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#R200m Ballito Mansion u/c

12969 Views 20 Replies 7 Participants Last post by  ToxicBunny
This one was first rumored for Mugabe... but it is for another Zimbabwean also named Robert. Massive place though.
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Mugabe ‘may be moving to Ballito’April 21 2012 at 02:17pm
By Lyse Comins


Ballito is abuzz with word that Zimbabwean President Robert Mugabe is building a mansion next door to the up-market housing estate, Zimbali.

And tight security around the identity of the owner is serving only to amplify the talk on the North Coast and among the jet-set in Durban.

The estimated R200 to R300 million development dubbed “House of Thozi” is said to comprise a main house, two man-made dams, which can be seen in an aerial photograph taken by this week, an under-ground bunker with a security house upstairs, bullet-proof windows and a private helipad. There are also apparently plans for a hotel to be built on the roughly 72 000 square-metre site comprising two properties bought for the development.

DA local councillor Colin Marsh said he had been inundated with calls from journalists wanting to find out who was behind the development at the old Pottery Gallery site off the M4 highway, which has been under construction for the past year. He said he was aware of the talk that Mugabe was building the mansion but he had also been told that Brad Pitt and Angelina Jolie were coming to the North Coast to make a movie and that they had bought a property in Zimbali.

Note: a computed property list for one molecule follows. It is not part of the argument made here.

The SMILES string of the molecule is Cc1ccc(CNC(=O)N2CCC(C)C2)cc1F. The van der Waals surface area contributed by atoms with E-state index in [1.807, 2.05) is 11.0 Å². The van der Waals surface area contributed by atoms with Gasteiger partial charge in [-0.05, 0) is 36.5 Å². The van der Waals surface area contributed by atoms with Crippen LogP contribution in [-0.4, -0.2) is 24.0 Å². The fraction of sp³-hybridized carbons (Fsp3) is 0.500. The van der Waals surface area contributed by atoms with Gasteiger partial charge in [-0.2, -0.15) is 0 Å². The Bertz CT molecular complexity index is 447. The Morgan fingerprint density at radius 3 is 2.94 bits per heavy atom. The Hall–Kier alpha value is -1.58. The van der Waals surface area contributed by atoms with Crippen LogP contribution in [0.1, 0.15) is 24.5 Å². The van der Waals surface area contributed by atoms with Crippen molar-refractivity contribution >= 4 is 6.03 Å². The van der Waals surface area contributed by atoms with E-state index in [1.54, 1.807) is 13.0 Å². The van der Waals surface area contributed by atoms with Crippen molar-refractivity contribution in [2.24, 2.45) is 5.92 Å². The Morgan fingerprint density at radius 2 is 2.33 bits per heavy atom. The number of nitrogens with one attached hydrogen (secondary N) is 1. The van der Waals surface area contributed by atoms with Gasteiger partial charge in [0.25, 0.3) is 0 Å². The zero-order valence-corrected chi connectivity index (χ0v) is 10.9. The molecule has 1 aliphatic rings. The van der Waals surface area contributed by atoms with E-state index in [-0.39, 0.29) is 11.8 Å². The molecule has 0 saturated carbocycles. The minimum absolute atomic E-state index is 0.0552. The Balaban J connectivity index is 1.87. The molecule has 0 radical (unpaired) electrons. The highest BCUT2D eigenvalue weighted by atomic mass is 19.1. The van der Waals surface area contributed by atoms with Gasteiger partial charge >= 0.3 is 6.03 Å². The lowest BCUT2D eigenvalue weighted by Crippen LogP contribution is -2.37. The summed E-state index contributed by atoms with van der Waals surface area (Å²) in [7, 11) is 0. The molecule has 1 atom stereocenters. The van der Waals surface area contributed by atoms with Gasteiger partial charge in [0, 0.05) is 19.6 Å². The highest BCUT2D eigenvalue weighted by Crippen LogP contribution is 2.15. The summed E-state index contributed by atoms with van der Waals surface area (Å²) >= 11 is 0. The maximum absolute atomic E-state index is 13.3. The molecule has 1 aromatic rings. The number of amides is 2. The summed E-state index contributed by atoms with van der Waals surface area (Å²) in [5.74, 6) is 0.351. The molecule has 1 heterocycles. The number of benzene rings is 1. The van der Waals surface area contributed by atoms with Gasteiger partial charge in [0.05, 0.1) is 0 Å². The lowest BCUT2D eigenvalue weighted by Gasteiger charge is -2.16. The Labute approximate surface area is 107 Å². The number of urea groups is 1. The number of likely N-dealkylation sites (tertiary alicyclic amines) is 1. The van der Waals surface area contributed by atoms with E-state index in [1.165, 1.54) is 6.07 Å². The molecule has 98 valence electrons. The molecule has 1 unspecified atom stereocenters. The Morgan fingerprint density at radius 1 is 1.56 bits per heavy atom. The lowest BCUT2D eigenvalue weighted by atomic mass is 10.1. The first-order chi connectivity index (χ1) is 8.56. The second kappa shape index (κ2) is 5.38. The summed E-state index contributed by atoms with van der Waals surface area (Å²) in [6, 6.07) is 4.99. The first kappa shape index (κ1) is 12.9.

“Everyone is looking for the story and they can’t find the truth,” Marsh said.

He said he had done a deeds search on the properties, which he said were in the names of Straightprops 92 of which Martin Sherwood is a director, and Robert Mauvis, who are believed to be the sellers.

The Saturday Star was unable to confirm this or to get comment from the sellers yesterday. Marsh said the properties had sold for R100 million and R70 million.

A local businessman, who asked to remain anonymous, said the property was surrounded by a double security fence and the development value was estimated at around R200 million. He said local contractors had been sworn to secrecy regarding the identity of the owner. Completion is expected in about two months.

“They just say it’s a black doctor from Zimbabwe, but everyone says that it is him (Mugabe) because he’s got that kind of money,” he said.

Another local property businessman said that the sellers had signed confidentiality agreements “but talk is that the buyer was Mugabe’s minister of security who is developing a complex for Mugabe and his ministers”.